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Transcultural Friendship: Our Political Future

Chapter Six: The Future Human

Section 5: Morality


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San Jose Taiko introductory item at Cupertino Cherry Blossom Festival, 1998.


Morality is an aspect of cognition applied to the social realm. This chapter, and, in fact, this whole paper deal with moral concerns -- the right courses of action. Moral action, using Fromm's approach discussed in chapter one, requires knowing or being able to predict the physical and social consequences of actions and the effects of these consequences on human potentials and feelings. A moral judgment is a high-level cognitive task requiring the coordination of highly refined bits of physical and social knowledge.



"Authoritarian ethics", as the concept is used by Fromm, are less functional in a world of change. Ethics based upon commandments rather than upon reason based on consequences lead to awkward actions or self-contradictions. Since such ethical systems are not well tuned to reality, they often prove unworkable -- leading to a cleavage between what one believes is right and what one wants to do. People with authoritarian ethics are always trying to fight or deny their desires. Since commandments are accepted on the basis of authority rather than reason, it is difficult for the recipient to systematize their morals so that they can be situationally prioritized. When values conflict, the person may be stuck with guilt feelings (self-punishment) no matter what course of action is chosen.



A well-integrated, refined value system based upon predicted consequences is much more functional. Values are better understood when they are accepted according to reason rather than authority. Because they are understood, it is easier to determine when circumstances require their qualification or modification. Thus, the values become situationally refined. The better individual values are understood, the more completely they can be integrated into a moral system that will allow prioritizing.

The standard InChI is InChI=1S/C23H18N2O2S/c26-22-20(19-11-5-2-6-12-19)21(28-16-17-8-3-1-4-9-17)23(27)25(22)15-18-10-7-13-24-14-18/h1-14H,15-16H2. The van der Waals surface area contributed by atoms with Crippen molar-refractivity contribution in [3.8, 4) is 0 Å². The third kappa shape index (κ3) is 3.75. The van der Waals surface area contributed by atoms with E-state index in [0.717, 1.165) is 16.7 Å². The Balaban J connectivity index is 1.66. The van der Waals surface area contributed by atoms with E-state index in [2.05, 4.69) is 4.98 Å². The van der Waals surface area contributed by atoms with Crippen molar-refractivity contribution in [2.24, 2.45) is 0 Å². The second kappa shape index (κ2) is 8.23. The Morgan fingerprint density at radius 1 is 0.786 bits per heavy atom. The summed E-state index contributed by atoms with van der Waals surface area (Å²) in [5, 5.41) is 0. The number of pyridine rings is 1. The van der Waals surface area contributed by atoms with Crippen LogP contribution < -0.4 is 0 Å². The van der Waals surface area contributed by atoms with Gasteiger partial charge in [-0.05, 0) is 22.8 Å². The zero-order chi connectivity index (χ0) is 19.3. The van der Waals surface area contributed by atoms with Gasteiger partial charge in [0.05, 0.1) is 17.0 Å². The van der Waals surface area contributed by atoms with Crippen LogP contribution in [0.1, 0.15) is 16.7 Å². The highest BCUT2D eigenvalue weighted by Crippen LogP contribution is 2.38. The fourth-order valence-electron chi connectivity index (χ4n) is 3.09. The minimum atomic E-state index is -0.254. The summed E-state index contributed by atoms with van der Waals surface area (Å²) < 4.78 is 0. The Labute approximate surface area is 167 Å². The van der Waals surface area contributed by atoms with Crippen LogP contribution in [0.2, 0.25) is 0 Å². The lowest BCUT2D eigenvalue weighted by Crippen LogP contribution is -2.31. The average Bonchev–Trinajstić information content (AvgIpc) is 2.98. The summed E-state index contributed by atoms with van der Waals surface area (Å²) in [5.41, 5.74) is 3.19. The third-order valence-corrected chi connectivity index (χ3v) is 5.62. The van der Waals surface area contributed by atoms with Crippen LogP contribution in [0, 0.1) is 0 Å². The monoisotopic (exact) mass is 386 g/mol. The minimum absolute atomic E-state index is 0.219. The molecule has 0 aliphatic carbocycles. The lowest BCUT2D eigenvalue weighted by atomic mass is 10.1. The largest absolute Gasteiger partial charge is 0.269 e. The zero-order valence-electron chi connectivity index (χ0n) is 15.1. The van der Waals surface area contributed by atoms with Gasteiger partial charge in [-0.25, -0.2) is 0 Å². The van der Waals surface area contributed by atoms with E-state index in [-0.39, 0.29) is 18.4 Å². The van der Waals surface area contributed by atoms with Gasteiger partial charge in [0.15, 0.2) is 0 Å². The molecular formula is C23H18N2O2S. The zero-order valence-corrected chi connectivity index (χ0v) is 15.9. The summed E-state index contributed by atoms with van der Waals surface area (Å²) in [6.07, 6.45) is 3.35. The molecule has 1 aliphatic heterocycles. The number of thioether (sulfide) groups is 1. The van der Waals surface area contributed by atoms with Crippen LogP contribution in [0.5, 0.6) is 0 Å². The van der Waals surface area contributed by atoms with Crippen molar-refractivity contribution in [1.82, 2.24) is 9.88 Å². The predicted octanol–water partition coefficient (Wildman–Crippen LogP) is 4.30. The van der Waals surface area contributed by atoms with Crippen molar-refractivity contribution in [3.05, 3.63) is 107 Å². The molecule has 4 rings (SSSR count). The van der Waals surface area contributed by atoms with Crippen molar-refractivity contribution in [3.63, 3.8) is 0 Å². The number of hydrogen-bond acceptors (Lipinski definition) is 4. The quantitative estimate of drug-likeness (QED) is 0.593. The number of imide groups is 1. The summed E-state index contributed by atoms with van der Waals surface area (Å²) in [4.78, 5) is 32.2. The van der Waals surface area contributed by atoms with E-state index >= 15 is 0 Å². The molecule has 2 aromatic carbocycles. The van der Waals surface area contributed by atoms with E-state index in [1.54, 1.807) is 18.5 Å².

Furthermore, because such a system is tied to consequences, it can be integrated with one's personality, so that there is no mismatch between moral reasoning and action. For example, one may steal a gun from another who was intending to kill a third person. Since values of life and property are prioritized, the subject can determine the correct course of action and carry it out without persisting doubts. "No guilt will result from the breaking of a commandment, because one would not be punished for doing the best that could be done under the circumstances.



Moreover, since the values are well comprehended, they will be more difficult to threaten, and such a person will be more accepting of those who have different value systems. Such a person will choose to act out of concern for others rather than feel compelled to act out of a sense of righteousness. Righteousness is a result of the suffering one endures trying to abide by rules that run counter to one's nature. Such people are easily threatened by those who violate these rules, and so are intolerant and condemnatory.



Thus, those with "humanistic" values will be better able to harmonize moral thought and action. They will be more secure in their judgments and less at odds with themselves. They will be more accepting of themselves and those different from themselves -- and this is especially important for cross-cultural relations. Their focus on consequences will best ensure that their actions will benefit everyone.







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Transcultural Friendship: Our Political Future


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The Future Human

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